This can be exacerbated by the fact that, as an LCD panel, the 40ES6300 only puts out an accurate image when you are sitting directly in line with the panel, and not viewing it from the sides. If you watch from the sides, you’ll see more of a blueish-purple tint due to the viewing angle limitations of VA LCD panels.

Using greyscale test patterns together with our meter and software, we manipulated the [White Balance] controls in the menu, and achieved a nearly perfect result:

Post-calibration RGB Tracking in [Movie] mode
Post-calibration RGB tracking and dEs in [Movie] mode

Correcting the blue tint from 30-100% stimulus was fairly easy given the consistency of the error (the UE40ES6300 has very linear greyscale tracking – again, provided you’re facing the screen and not viewing from the sides, that is). The 10% and 20% areas needed a little help from the 10-point white balance menu, which allows finely targeted adjustments to be made. The only visible error left was an excess of blue measured at the 10% area; the controls are not fine enough to allow perfection here, so we selected a blue tint over a green one, since this tends to be less visible with content.

This immediately made images look much, much healthier.

Gamma

Pre-calibrated Gamma tracking in [Movie] mode Post-calibrated Gamma tracking in [Movie] mode
Pre-calibration gamma tracking (2.4) Post-calibration gamma tracking (2.4)

Surprisingly, the UE40ES6300′s [Movie] mode, even before calibration, was giving us a gamma of 2.4 – and with almost ruler-flat consistency, too. 2.4 is the gamma setting used during the image production stages of Hollywood movies, and is a good choice for darker rooms. This means that, when viewed in such an environment, the ES6300′s images will appear with a good amount of depth, without excessively bright shadow details. Users who are in brighter environments can raise the [Gamma] control if they feel that dark areas in the image are too difficult to see.

Colour

The Samsung UE40ES6300 has two preset [Colour Space] modes, with “Auto” being more accurate than the second choice, “Native”. All colours were skewed towards blue in the default “Movie” mode, because of the blue tint we discussed in the Greyscale calibration section, above.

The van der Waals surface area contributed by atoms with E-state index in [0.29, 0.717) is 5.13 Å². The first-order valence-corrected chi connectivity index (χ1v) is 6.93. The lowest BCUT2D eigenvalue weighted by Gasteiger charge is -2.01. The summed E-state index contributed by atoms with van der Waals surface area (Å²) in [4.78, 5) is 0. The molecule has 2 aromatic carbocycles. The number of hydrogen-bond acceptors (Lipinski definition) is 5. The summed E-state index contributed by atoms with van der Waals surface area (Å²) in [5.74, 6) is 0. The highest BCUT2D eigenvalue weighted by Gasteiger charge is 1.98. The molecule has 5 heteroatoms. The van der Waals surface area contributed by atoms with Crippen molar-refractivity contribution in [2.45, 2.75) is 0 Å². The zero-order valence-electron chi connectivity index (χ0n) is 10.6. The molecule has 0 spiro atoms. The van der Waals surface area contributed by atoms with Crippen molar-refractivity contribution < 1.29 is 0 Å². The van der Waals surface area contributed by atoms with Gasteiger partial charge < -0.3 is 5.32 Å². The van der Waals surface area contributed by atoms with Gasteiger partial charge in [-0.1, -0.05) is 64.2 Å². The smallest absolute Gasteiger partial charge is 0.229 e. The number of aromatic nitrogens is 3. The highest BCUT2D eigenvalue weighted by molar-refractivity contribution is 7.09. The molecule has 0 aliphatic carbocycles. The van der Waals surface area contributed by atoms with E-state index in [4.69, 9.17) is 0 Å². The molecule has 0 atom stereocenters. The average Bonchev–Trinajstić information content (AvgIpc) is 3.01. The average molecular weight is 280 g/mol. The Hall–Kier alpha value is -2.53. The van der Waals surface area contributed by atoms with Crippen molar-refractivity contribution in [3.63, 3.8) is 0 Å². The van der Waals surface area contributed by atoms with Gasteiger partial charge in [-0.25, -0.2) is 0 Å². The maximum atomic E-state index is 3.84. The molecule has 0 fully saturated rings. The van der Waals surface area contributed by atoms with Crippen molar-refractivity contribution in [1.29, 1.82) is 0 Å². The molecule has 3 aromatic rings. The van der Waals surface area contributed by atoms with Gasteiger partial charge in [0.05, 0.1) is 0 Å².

Colour saturation tracking
Post-calibration colour saturation tracking

We used the “Custom” mode to finetune the hue, saturation and luminance of the three primary and secondary colour points, and achieved a very good, lifelike result. The only inaccuracy left is with blue: the combination of components in the UE40ES6300 can’t produce a fully saturated blue colour; the closest compromise we could come to during calibration was a deep purple. This is visible in side-by-side comparisons, but isn’t a huge issue.

Post-calibration Luminance levels in [Movie] mode
Post-calibration gamut luminance errors (0 = ideal)

As usual, we calibrated using 100% saturation patterns, which are represented on the CIE chart as the outer six points of the triangle. Naturally, colour performance is a little less linear below the levels used for adjustment. In particular, we could see that the UE40ES6300 was showing a fairly pale magenta at the 50% and 75% saturation points, but quickly reaching full saturation somewhere inbetween 75% and 100%. We couldn’t find any way to fix this subtle inaccuracy.

Just one final point on colour. The Samsung ES6300 has the same bug as the PS61E6500 plasma where, if you’re cycling through the [Colour Space] settings, you need to be sure to select the settings in a specific order. If we went down through the choices in order, from Auto, to Native, to Custom, the TV would occasionally present us with a severely undersaturated green:

Colour saturation tracking bug

The key is to avoid touching the “Native” mode. If you’re on the top “Auto” setting and are using the calibrated “Custom” mode, get to it by pressing the Up key on the remote, rather than going down through the options.

Benchmark Test Results

Dead pixels None
Screen uniformity Left and right edges bluer than middle, brightness distribution not consistent (standard for edge-lit LED)
Calibrated black level (black screen) 0.069 cd/m2 before panel automatically shuts off
Calibrated black level (ANSI checkerboard) 0.069 cd/m2
Black level retention Panel automatically shuts off with full black screen, no other dimming noted
Primary chromaticity Very Good
Scaling Good
Video mode deinterlacing Good
Film mode deinterlacing Passed 2-2 PAL and 3-2 NTSC tests
Viewing angle Colours and contrast deteriorate off-axis, common for VA-type LCD
Motion resolution 600 lines approx
Digital noise reduction Defeatable NR filtering
Sharpness Defeatable edge enhancement
Luma/Chroma bandwidth (2D Blu-ray) Full Luma, Chroma horizontally blurred
1080p/24 capability No judder in 2D, motion stutter in 3D
Input lag 31ms compared to lag-free CRT
Full 4:4:4 reproduction (PC) Yes, with PC input label and 60hz input

Power Consumption

Default [Standard] mode (2D) 71 watts
Default [Standard] mode (3D) 82 watts
Calibrated [Movie] mode (2D) 75 watts
[Movie] mode (3D) 83 watts
Standby 1 watt